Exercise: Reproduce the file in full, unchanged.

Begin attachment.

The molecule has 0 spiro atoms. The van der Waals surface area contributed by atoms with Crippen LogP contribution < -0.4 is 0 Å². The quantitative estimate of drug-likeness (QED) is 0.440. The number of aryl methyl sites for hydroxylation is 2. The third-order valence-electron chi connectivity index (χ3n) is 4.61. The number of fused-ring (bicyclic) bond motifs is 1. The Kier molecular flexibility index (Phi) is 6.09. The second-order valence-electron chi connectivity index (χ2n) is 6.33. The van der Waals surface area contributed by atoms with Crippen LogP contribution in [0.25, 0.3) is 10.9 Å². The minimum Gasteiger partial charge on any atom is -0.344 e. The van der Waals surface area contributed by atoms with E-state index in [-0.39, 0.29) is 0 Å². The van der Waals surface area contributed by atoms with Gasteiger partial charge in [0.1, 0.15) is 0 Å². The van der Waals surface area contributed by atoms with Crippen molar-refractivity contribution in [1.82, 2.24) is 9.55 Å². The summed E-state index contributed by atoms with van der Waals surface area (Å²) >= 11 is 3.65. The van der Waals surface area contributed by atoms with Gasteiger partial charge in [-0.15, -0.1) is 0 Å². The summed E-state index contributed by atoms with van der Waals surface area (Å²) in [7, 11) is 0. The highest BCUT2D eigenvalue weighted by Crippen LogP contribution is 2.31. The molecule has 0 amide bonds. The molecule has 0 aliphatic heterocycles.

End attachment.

The molecule has 0 spiro atoms. The van der Waals surface area contributed by atoms with Crippen LogP contribution < -0.4 is 0 Å². The quantitative estimate of drug-likeness (QED) is 0.440. The number of aryl methyl sites for hydroxylation is 2. The third-order valence-electron chi connectivity index (χ3n) is 4.61. The number of fused-ring (bicyclic) bond motifs is 1. The Kier molecular flexibility index (Phi) is 6.09. The second-order valence-electron chi connectivity index (χ2n) is 6.33. The van der Waals surface area contributed by atoms with Crippen LogP contribution in [0.25, 0.3) is 10.9 Å². The minimum Gasteiger partial charge on any atom is -0.344 e. The van der Waals surface area contributed by atoms with E-state index in [-0.39, 0.29) is 0 Å². The van der Waals surface area contributed by atoms with Gasteiger partial charge in [0.1, 0.15) is 0 Å². The van der Waals surface area contributed by atoms with Crippen molar-refractivity contribution in [1.82, 2.24) is 9.55 Å². The summed E-state index contributed by atoms with van der Waals surface area (Å²) >= 11 is 3.65. The van der Waals surface area contributed by atoms with Gasteiger partial charge in [-0.15, -0.1) is 0 Å². The summed E-state index contributed by atoms with van der Waals surface area (Å²) in [7, 11) is 0. The highest BCUT2D eigenvalue weighted by Crippen LogP contribution is 2.31. The molecule has 0 amide bonds. The molecule has 0 aliphatic heterocycles.